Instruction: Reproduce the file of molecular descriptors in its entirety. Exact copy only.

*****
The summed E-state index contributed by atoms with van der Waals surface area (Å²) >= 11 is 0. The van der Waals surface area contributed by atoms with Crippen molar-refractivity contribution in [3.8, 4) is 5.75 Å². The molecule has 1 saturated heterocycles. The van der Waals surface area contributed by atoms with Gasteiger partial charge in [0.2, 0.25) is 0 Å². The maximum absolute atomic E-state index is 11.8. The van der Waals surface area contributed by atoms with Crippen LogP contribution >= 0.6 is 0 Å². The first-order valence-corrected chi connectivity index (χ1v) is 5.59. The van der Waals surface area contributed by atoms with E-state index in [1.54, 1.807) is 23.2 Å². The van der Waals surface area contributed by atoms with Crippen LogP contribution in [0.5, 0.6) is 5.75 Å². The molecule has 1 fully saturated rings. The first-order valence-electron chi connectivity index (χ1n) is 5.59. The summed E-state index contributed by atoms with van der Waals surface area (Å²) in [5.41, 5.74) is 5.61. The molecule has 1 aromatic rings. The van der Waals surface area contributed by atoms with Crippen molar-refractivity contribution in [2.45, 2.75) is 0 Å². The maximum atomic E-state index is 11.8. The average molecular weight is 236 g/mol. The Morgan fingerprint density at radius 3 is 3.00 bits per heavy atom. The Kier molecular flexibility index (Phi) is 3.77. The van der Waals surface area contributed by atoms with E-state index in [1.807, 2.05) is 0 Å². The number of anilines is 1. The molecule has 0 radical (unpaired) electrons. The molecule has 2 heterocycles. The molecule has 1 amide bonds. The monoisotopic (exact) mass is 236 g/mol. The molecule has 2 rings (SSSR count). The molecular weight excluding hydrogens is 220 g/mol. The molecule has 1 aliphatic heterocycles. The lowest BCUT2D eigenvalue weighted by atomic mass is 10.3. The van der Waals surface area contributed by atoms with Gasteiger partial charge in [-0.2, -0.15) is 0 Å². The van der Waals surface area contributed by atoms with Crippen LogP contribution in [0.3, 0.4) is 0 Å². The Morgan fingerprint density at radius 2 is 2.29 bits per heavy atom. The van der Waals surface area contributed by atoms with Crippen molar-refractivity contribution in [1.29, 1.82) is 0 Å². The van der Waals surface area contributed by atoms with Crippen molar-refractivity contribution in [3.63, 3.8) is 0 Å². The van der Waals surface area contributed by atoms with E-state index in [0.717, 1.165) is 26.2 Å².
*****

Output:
The summed E-state index contributed by atoms with van der Waals surface area (Å²) >= 11 is 0. The van der Waals surface area contributed by atoms with Crippen molar-refractivity contribution in [3.8, 4) is 5.75 Å². The molecule has 1 saturated heterocycles. The van der Waals surface area contributed by atoms with Gasteiger partial charge in [0.2, 0.25) is 0 Å². The maximum absolute atomic E-state index is 11.8. The van der Waals surface area contributed by atoms with Crippen LogP contribution >= 0.6 is 0 Å². The first-order valence-corrected chi connectivity index (χ1v) is 5.59. The van der Waals surface area contributed by atoms with E-state index in [1.54, 1.807) is 23.2 Å². The van der Waals surface area contributed by atoms with Crippen LogP contribution in [0.5, 0.6) is 5.75 Å². The molecule has 1 fully saturated rings. The first-order valence-electron chi connectivity index (χ1n) is 5.59. The summed E-state index contributed by atoms with van der Waals surface area (Å²) in [5.41, 5.74) is 5.61. The molecule has 1 aromatic rings. The van der Waals surface area contributed by atoms with Crippen molar-refractivity contribution in [2.45, 2.75) is 0 Å². The maximum atomic E-state index is 11.8. The average molecular weight is 236 g/mol. The Morgan fingerprint density at radius 3 is 3.00 bits per heavy atom. The Kier molecular flexibility index (Phi) is 3.77. The van der Waals surface area contributed by atoms with E-state index in [1.807, 2.05) is 0 Å². The number of anilines is 1. The molecule has 0 radical (unpaired) electrons. The molecule has 2 heterocycles. The molecule has 1 amide bonds. The monoisotopic (exact) mass is 236 g/mol. The molecule has 2 rings (SSSR count). The molecular weight excluding hydrogens is 220 g/mol. The molecule has 1 aliphatic heterocycles. The lowest BCUT2D eigenvalue weighted by atomic mass is 10.3. The van der Waals surface area contributed by atoms with Gasteiger partial charge in [-0.2, -0.15) is 0 Å². The van der Waals surface area contributed by atoms with Crippen LogP contribution in [0.3, 0.4) is 0 Å². The Morgan fingerprint density at radius 2 is 2.29 bits per heavy atom. The van der Waals surface area contributed by atoms with Crippen molar-refractivity contribution in [1.29, 1.82) is 0 Å². The van der Waals surface area contributed by atoms with Crippen molar-refractivity contribution in [3.63, 3.8) is 0 Å². The van der Waals surface area contributed by atoms with E-state index in [0.717, 1.165) is 26.2 Å².